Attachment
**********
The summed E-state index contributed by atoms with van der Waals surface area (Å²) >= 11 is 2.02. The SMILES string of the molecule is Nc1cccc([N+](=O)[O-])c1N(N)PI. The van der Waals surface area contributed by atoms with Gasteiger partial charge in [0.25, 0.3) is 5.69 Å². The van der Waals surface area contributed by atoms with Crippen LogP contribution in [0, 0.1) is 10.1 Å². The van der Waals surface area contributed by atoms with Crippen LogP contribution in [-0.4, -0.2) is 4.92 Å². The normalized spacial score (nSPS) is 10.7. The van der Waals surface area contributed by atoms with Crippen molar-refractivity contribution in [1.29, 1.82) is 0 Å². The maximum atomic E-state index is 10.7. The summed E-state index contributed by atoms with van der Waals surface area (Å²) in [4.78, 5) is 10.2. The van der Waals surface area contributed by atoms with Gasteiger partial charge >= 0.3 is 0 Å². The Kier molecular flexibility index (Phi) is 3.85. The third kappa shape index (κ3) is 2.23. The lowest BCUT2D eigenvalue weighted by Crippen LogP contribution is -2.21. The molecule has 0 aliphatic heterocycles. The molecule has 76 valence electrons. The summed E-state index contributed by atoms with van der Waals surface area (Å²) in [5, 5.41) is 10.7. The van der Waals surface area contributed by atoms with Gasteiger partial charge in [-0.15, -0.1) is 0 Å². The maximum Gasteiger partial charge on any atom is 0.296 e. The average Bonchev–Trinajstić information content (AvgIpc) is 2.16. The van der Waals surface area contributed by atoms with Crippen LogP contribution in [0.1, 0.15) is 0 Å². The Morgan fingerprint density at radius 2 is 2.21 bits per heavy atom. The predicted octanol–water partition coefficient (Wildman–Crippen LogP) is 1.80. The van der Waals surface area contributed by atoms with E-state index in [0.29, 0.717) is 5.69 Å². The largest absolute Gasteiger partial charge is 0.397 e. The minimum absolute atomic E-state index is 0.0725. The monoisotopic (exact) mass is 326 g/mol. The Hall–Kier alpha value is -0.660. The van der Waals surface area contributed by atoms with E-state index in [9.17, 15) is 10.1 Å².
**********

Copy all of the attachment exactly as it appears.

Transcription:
The summed E-state index contributed by atoms with van der Waals surface area (Å²) >= 11 is 2.02. The SMILES string of the molecule is Nc1cccc([N+](=O)[O-])c1N(N)PI. The van der Waals surface area contributed by atoms with Gasteiger partial charge in [0.25, 0.3) is 5.69 Å². The van der Waals surface area contributed by atoms with Crippen LogP contribution in [0, 0.1) is 10.1 Å². The van der Waals surface area contributed by atoms with Crippen LogP contribution in [-0.4, -0.2) is 4.92 Å². The normalized spacial score (nSPS) is 10.7. The van der Waals surface area contributed by atoms with Crippen molar-refractivity contribution in [1.29, 1.82) is 0 Å². The maximum atomic E-state index is 10.7. The summed E-state index contributed by atoms with van der Waals surface area (Å²) in [4.78, 5) is 10.2. The van der Waals surface area contributed by atoms with Gasteiger partial charge >= 0.3 is 0 Å². The Kier molecular flexibility index (Phi) is 3.85. The third kappa shape index (κ3) is 2.23. The lowest BCUT2D eigenvalue weighted by Crippen LogP contribution is -2.21. The molecule has 0 aliphatic heterocycles. The molecule has 76 valence electrons. The summed E-state index contributed by atoms with van der Waals surface area (Å²) in [5, 5.41) is 10.7. The van der Waals surface area contributed by atoms with Gasteiger partial charge in [-0.15, -0.1) is 0 Å². The maximum Gasteiger partial charge on any atom is 0.296 e. The average Bonchev–Trinajstić information content (AvgIpc) is 2.16. The van der Waals surface area contributed by atoms with Crippen LogP contribution in [0.1, 0.15) is 0 Å². The Morgan fingerprint density at radius 2 is 2.21 bits per heavy atom. The predicted octanol–water partition coefficient (Wildman–Crippen LogP) is 1.80. The van der Waals surface area contributed by atoms with E-state index in [0.29, 0.717) is 5.69 Å². The largest absolute Gasteiger partial charge is 0.397 e. The minimum absolute atomic E-state index is 0.0725. The monoisotopic (exact) mass is 326 g/mol. The Hall–Kier alpha value is -0.660. The van der Waals surface area contributed by atoms with E-state index in [9.17, 15) is 10.1 Å².